GREENFIELD, Mass. (WWLP) – August 31st is International Overdose Awareness Day – a day to remember those who lost their battle with addiction.
“There’s only two ways to enjoy sobriety and one of them’s alive. That’s what I’d like to be. I’d like to be alive just to enjoy it,” said Chris Decot. He has never publicly shared his story of addiction until now. He wants everyone to know recovery is possible.
Chris had a wife, two kids, a home, and a job he loved. He lost it all at the age of 50 when he became addicted to methadone after getting injured at work. Soon, Chris was homeless, living on the streets of Greenfield, doing what he could to get a steady supply of opiates. “Addiction’s an alternate universe. It walks right beside me. All I have to do is take a wrong turn anytime I want and I’m back in the fold again,” Chris said. Eight years, and at least eight times in detox, Chris is sober. He’s alive. He said part of his life is damaged, but he can wake up each day appreciating the small things, which, he didn’t realize until they were gone, were really the big things.
According to Tapestry Health,1,658 people died from overdoses in Massachusetts in 2015.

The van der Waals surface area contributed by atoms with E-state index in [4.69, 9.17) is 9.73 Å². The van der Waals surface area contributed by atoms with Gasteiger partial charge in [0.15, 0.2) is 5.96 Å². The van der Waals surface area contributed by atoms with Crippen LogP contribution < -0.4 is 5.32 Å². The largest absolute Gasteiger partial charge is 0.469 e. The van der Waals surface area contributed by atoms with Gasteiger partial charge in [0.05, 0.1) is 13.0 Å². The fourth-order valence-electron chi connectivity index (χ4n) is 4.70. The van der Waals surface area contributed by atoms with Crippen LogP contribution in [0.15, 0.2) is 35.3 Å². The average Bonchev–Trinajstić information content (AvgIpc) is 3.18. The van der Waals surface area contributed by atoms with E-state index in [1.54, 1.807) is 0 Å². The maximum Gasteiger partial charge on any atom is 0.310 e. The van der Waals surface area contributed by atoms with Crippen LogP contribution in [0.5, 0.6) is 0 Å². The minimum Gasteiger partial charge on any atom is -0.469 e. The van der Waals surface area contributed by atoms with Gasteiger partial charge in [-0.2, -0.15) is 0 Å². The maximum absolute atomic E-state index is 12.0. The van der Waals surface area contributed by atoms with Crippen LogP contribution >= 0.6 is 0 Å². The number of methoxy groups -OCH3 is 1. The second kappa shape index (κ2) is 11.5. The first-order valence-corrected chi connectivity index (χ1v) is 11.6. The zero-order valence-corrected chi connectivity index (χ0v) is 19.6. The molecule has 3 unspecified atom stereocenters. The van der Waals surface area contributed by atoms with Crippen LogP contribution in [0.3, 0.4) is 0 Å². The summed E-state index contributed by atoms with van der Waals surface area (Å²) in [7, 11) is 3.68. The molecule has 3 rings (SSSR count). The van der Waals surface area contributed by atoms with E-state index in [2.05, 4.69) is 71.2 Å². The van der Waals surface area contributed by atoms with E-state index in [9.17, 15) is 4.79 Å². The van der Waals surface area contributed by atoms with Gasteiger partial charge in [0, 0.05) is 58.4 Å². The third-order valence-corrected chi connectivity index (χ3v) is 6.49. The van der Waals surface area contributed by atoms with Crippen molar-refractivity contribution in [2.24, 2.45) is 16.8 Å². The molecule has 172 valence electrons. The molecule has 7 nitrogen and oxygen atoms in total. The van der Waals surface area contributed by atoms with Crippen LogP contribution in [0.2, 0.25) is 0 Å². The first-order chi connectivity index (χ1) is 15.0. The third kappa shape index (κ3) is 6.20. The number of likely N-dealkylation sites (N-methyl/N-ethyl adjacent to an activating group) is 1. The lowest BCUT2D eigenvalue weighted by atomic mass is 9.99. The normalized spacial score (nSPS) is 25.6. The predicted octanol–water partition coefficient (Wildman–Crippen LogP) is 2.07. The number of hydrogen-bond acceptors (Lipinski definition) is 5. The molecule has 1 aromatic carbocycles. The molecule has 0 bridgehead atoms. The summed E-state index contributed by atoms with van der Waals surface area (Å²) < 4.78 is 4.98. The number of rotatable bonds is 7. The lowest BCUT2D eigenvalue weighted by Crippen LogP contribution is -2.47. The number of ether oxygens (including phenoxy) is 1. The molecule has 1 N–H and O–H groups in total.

August 31st is International Overdose Awareness Day, a day to remember those lives.
It seems everyone knows of someone who lost their battle with addiction. “My daughter’s 19 year old best friend died August 26, 2015 in a rehabilitation hospital,” said Penelope Davis. She volunteers at The Recover Project in Greenfield. She describes the project as a peer to peer help network for people in all stages of recovery and addiction. It’s a safe place. It’s what Decot said saved his life.
Overdose deaths are also common when people relapse. Davis said the best way to save lives is to prevent addiction in the first place – to look at what causes people to start using.
On the same day as International Overdose Awareness Day, the Department of Health and Human Services announced 53 million dollars to 44 states to help fund treatment services. However, people who work in addiction, said that number should really be in the billions to make a real difference.
Sarah Ahearn of the Franklin County Opioid Task Force, said the epidemic should be treated as a national emergency. That way, it would be aptly funded and would save lives. “We’re losing 329 souls a day and it’s about unity. Everybody needs to unite and come together on this front,” Ahearn told 22News.